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FLINT. MAYOR'S BANQUET AT THH TOWN HALL. INTERESTING HISTORICAL INCIDENTS. On Tuesday evening, His Worship the Mayor of Flint (Aid. Jos. Hall, J. P.), entertained the Corpora- tion and other gentlemen at the Town Hall. The reception of the guests took plaoe in the Oounoil Chamber, wheie they were formally announced to his worship the Mayor, by the Sergeant-at-Maoe. The Mayor wore the ohain of offioe. The banquet took plaoe in the Town Hall, which had teen effectively decorated. The tables wete very artistioally arranged and prettily set out with plants and flowers. The oatering was oartied out by Mr George Ardern, of the Cross Foxes Hotel, whose excellent cuisine always gives general satisfaction. Nothing was wanted on the prcSsnt occasion to add to the excellence of the menu submitted. The company included His Worship the Mayor, pre. sidiog, the Deputy Mayor, Councillor E. J. Hughe*, and Major O. E. Dyson, oaouping the vioe-ohaire. The Mayor was supported on his right by Mr J. Herbert Lewis, U. 1. (hon. freeman of the borough), Rev W. Ll. Nioholas, M.A., raotor, on the left with Mr Henry Taylor, F.S. A., town olerk Mr Sill, manager United Alkali Works Mr Kynaston, Ald. T. W. Haghes, Mr C. N. Hull, J.P., Mr John Hall, the Revs Owen Davies and T. Jonas-Roberts, D. Edwards, J. D. Williams and J. Davies; Messrs O. W. Jones, J. Roberts, Glasgow House; Hugh Jones, T. Bargeog, Jas. Jone, J. Wilson Owen, Hugh Hughes, Hugh OWOD, A. B. Lloyd, Shem Davies, Riohd. Evans, John Lloyd, T. Jones (post- master), T. Ryau, T. H. Mannington, R. F. Harrison, S. Wilkinson, T. Parry, M. S. R)gorp. Taylor (stationmasker), John Williams, R. Jones, Pentre; J. W. M. Evans, W. E. Bithell, Dr. J. H. Williams, Dr Kirkpatriok, Inspector R. Jones. The Mayor, after dinner, submitted in loyal tetnu the toasts of The Qaeeu,' and The Prince aad Prinoess of Wales and Royal Family," and af ter- wards that of The Bishop and Clergy and Ministers of all denominations,' coupling with the toast the name of tbe Rootor and the Rei D. Edward. The Rector responding eaid he was always glad to hear that toast. It was a recognition of the existence of God. A few days ago he oompleted his 17th year as Rector of Flint, and investigating the history of Flint, written by their Town Clerk, he found that of all clergymen he had held the liviag longer than any of h s preieoessors in the rectorship, during this oentary, and there was one thing t) be uotiied that no Reotor of Flint had died during the last three quarters of a century. He had had opportunities of leaving Flint but the time had been so pleasant and his h alth had been so good that he should think twioe before acoepting any other living (hear, hear). The Rev David Edwards, in responding, con- gratulated the Mayor on his aeeession to ths dignity of ohief magistrate of the anoient borough. Mr Henry Taylor, Town Olerk, in submitting the toast of the "Army and Navy aad Auxiliary forees," said with regard to the army, in medieval times toe streets of Flint rang to the tramp and clatter of armour-clad soldiers, ai they passed to and from their old Castle, by tbe Dee. Before the time of the staiiding army they had the armed regiments or trained bands and the earlicst were raised in Flintshire by that royalist soldier Colonel Moityn, At Mostyn Hall there were at the present time orders relating to the trained bands and very interesting it was to read the aocounts of the meetings aDd drills held on RhoBcamoi mountain. The Tommy Atkins of to-day came into existence at a muoh later date and he had rendered good account of himself in that "thinrad line" of which Napoleon said" I rejoice there are not more of them," and to-day on the Indian Frontier the same indomitable pluok was distinguishable not only by Britons but by those under the British flag (applause). With regard to the Navy-British tars had still the true grit as in the time of Diake and of Neleou, and the power of British supremaoyon the seas was well displayed at the memorable Jubilee review at Spithead. The Volunteers would no doubt give a good aocouut of themselves, and as an old offioer of the Flint Volunteers, who, joining in 1867, and holding a commission for many years, be could speak of the spirit that animated that branoh of the Home Defence. From ths Flint Corps many of its members hid passed into the line and h"d given a good acoountof themselves (hear, hear). He coupled with the toist the came of Major Dyson. In responding Major Dytoa referred in com- plimentary terms to the many volunteers who had joined the line during the years he had held command. Alderman T. W. Hughes proposed the toast of the County and Borough Magistrates and con- gratulated th) Mayor upon Laving been appointed a county magistrate since his appointment to the oivio ohaii and truattd that at the next Quarter Sessions he would qualify. Mr Hughes, as one practicing at the Flint Court, paid a high compliment to the Flint Borough Bonch upon their work and eaid they were a fair example of wLat Magistrates should be (hear, hear). Daring the years he had praoticed he had not known of a single initanoe of their deoifions being reversed by the higher Courts. He coupled with the toast the name of Mr C. N. Hull. Mr 0. N. Hull in responding to the toast, said a certain London editor had what he called a p'llory' in whioh he held up to public opprobrium the in- consistencies of mag strafes in their severiiies and leniencies so far, they in Fiint had eaca. el the pillory, for it was the endeavour of the Be.)oh to ad- minister their duties with justice and equity, tempered with meroy and leniency (hear, bear.) Mr J. Herbert Lewis, M.P., prjpcsed the toast of The Mayor and Corporation,' and in doing so con- gratulated the Mayor upon his accesfion to office, and congratulated the Corporation upon being presided over by one of the most e^le^med and respected and most worthy citizens of this a iciont borough (hear, hear)-aud they might congritulate themselves as tha burgeses of Flint. Some of his friends thought he was drinking his own bt alth- be was neither a county or borough magistrate, but he was a burgess of the borough. When they look. d baok over the centuries that had intervened piece the first Mayor of Flint was appointed towards the olofe of the 13th century, they taw what a long OODrde of history pre- sented itself for study. They had a worthy historian in their Town Clerk, who bad illuminated many a dark and obscure page in the history of the borough and county. If Alder joaa Hall bad been Mayor in 1297 he would have probably worn a coat of mail very muoh oftener than he wore the modern swallow-tail. The Mayor and Corporation woull in pla?e of peacefully banqueting, sally forth to fight and fight hard to defend themselves IJnd thtir ancient oastle they would fight tooth and Lail for their privileges, but they had fallou npln more peaceful days. They bad their little biokedngs. but still they were of suoh a nature that they could all gather round the hospitable board of the Mayor. Flint had a honourable history—there was nothing dishonourable coianeoted with it. They had a fair share of distinguished men in the days of old ani in reoent times there were several he could mention; tbe late Mr Riohard Muspratt, and aftuwlld, the Ifit3 Mr Alfred Dyson, who only reoently ratsed away. They were pleased to see Mr Sill. thesucco-s r of the late Ald. Dyson, present. There were two members of the Corporation absent—the ex-Mayor who was abroad, and tbe High-Sheriff who through illness was unable to be present. Alderman Hall bad been elevated to the highest position he coald occupy in his native town and they all. rdjoioed at the honour conferred atd wished him all happi, ess, prosperity and usefulness, and during t'ie ye.r of bi mayoralty rA&y the good old town have some share of the general prosperity of the oountry (hear, hear). The dark oloud had a strong indication of its silver lining and he hoped that it was an augury of good times to came.-The toast wai recftived with cheers aid musical honours for the Mayor and Mayore-s. The Mayor, in responding, thanked the company for the sincerity of their congratulations. He felt 0 somewhat perplexed at that juncture, and he failed to adequately expr si bis appreciation b'Jth personally and officially of toe kind sympathy wbiib had been expressed toward the Mayor and Corporation. He rejoioed tha'. he had not lived in medieval times, for he should net have tie pleasure of being present at this period. He had no ambition to wear a coat of mail, but he did take an interest in munioipal affairs and he was pleased to wear the robes of offioe, which though not to heavy as the anoient coat of mail were a symbol of the digaity of the offioe he held, and he trusted t) be aole to prove himself worthy of the confidence reposed in him. The Corpora.ion studied the welfare of the the borough and sought to perform their duties with satisfaction to all. He wished them all a hearty Christmas greeting. The Town and Trade of Flirt" was proposed by Mr Sill, who while apologising for his want of acquaintance with the town, owing to his recent advent, added that there wera not wanting healthy signs of returning prosperity in the old industries of the town, and also by the opening out of new and very promising industries. Mr J. W. M. Evans ably responded to the toast. Otner toasts were submitted during the evenit g, and songs were given by a number of geatlemeu.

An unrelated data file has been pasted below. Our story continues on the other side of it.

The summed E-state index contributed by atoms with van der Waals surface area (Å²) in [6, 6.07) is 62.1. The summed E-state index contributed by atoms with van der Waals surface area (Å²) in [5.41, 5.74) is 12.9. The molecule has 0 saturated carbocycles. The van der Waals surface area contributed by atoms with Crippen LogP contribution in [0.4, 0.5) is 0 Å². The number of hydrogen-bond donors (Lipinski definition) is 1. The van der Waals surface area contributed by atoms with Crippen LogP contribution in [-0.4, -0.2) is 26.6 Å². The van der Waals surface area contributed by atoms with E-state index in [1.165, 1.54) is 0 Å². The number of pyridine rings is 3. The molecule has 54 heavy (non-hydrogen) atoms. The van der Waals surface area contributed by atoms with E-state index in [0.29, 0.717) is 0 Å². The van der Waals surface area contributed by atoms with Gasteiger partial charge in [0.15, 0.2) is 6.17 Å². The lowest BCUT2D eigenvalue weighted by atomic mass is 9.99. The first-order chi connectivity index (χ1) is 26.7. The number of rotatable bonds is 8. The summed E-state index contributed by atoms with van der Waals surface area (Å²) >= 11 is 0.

MILWR. THE HOLYWELL-HALKYN MINING AND TUNNEL COMPANY, LIMITED. The second ordinary general meeting of the above company was held at Abbey Gateway, Cheater, on Monday laat The Chairman (The Honble. Ceoil T. Parker) presided. The meeting was fro forma only, and was adjourned to April next. The Chairman, in the course of his address, said that the progress made with the tunnel works had been satisfactory, as shown by the Engineer's repoit; and at the mine the prospects were good, and he hoped they would be in a position to do more than what they had promised in the prospectus. Mr N. R. Griffiths, R.S.M., F.G.S., the tunnel engineer, reported that nearly 200 yards had been driven, chiefly acoording to section 2 and 3 of the specifications, viz.: cast iron tubing and barrel arch. The ground passed through is as follows :-Made ground; silt; sand and gravel; boulder clay; grey clay; sand and gravel; blue shale (commencement of coal measures 4 ft. 6 in. thick); free stone rook, dipping at an angle of 39 degrees from the horizontal, decreasing as work progresses. The faoe is dry, and has been so for about 90 yards. Oapt. Peter Griffiths reported that the dressing floors, containing a 25-horse power engine, crushing mill, stone breaker, jiggers, sheds, &c., had been praotically completed, and that dressing would be commenced in a few days. They have from 408 to 500 tons of rich stuff on the pit bank ready for dressing, also a very large stock below ready for winding. There are three or four points in the mine looking exceedingly bright. The company has since the last general meeting materially increased its area, and the prospeots generally lead to the conclusion that the undertaking is likely to develop into the largest and most important of its kind in the district, as it has before it the development of undoubtedly a very rich lead and blende bearing zone,